Impact of reducing the use of paper straws by McDonald’s

DAMON: You mentioned there, Esther, that you also drink hot beverages through a straw. When I was in the hospital a few weeks ago, someone brought me a cup of coffee and they brought it to me with a straw. I thought of a penny for a pound and tried it. The liquid ran down my throat and it really burned a lot.

ESTHER: If he finds it, I would say [0:05:30?] So I know how to let him rest for a reasonable time and gradually have a hot drink instead of attacking everything at once. People always say to me: Oh no, the hot drink doesn’t melt the straw or you won’t be really drunk if you drink alcohol. And I have to say, McDVOICE has been doing this for a couple of years [laughs], so most of the time I know what I’m doing.

BETH – Can you still buy plastic straws?

ESTHER: It is very interesting, perhaps only for straw consumers. Personally, I feel like I’m trying to do my part because I wash and recycle the plastic straws. So I had to buy a new package for centuries and couldn’t find one when I left. I think it’s more of a small business now that they still have it in stock. But the two big supermarkets near me certainly didn’t have one. I would say that there is a real fundamental change because the stigma is now as serious as most large chains and restaurants are not.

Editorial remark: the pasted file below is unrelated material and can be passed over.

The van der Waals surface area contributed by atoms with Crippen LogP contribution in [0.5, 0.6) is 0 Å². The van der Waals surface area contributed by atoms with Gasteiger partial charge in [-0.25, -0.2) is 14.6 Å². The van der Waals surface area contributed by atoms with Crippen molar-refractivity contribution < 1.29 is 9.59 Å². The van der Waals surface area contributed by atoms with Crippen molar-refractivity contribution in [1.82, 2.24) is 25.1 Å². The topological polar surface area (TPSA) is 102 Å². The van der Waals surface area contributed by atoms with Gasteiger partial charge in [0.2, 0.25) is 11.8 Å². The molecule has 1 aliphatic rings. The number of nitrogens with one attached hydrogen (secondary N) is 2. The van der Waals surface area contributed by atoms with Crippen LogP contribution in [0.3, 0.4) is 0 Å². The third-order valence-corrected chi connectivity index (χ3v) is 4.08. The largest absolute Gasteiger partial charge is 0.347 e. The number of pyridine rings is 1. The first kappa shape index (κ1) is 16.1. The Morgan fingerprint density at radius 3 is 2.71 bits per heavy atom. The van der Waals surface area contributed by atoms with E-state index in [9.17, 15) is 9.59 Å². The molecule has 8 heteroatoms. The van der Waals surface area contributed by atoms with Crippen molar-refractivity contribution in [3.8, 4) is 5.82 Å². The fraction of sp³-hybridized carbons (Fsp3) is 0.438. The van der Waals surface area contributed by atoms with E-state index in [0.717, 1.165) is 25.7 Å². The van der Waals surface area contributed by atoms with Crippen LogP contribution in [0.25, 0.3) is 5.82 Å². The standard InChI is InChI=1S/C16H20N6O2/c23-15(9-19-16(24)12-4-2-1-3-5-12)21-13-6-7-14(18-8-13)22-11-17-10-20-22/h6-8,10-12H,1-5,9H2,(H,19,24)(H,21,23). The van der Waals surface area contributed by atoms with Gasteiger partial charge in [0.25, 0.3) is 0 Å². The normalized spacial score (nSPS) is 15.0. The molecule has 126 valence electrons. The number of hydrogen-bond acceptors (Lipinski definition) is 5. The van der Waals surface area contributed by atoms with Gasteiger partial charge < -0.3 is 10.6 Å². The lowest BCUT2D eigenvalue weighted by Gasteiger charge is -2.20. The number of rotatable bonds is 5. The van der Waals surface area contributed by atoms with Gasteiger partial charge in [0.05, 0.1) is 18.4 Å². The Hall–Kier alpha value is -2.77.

What was worrying BETH?

ESTHER – Before that, I felt a little relaxed when I brought straws with me. I knew that if I didn’t have one, I could probably get one. But now I’m much more militant to make sure I always have one with me. But I think McDVOICE is something we need to be aware of and debate to what extent big chains are making these decisions, and the government is also trying to stop the use of plastic waste. So yes, I think it will be a problem.

BETH: Do you expect someone to find an ideal solution or do you have something in mind that is the perfect last straw when you can develop something?

ESTER – It would be wonderful if someone developed a straw that really mimicked the behavior of a curved plastic straw. It would be great. So yes, I’m open to suggestions, but I still haven’t found the perfect reusable straw.

BETH: I think it is a good time to say that flexible McDVOICE was commercialized in hospitals in 1947. When we made something accessible, we now make it inaccessible to many people.

Thank you very much, Esther.

ESTHER – Thanks

BETH – bye.

ESTHER: bye.

DAMON: Don’t interesting people without disabilities want things that people with disabilities have as accessible things?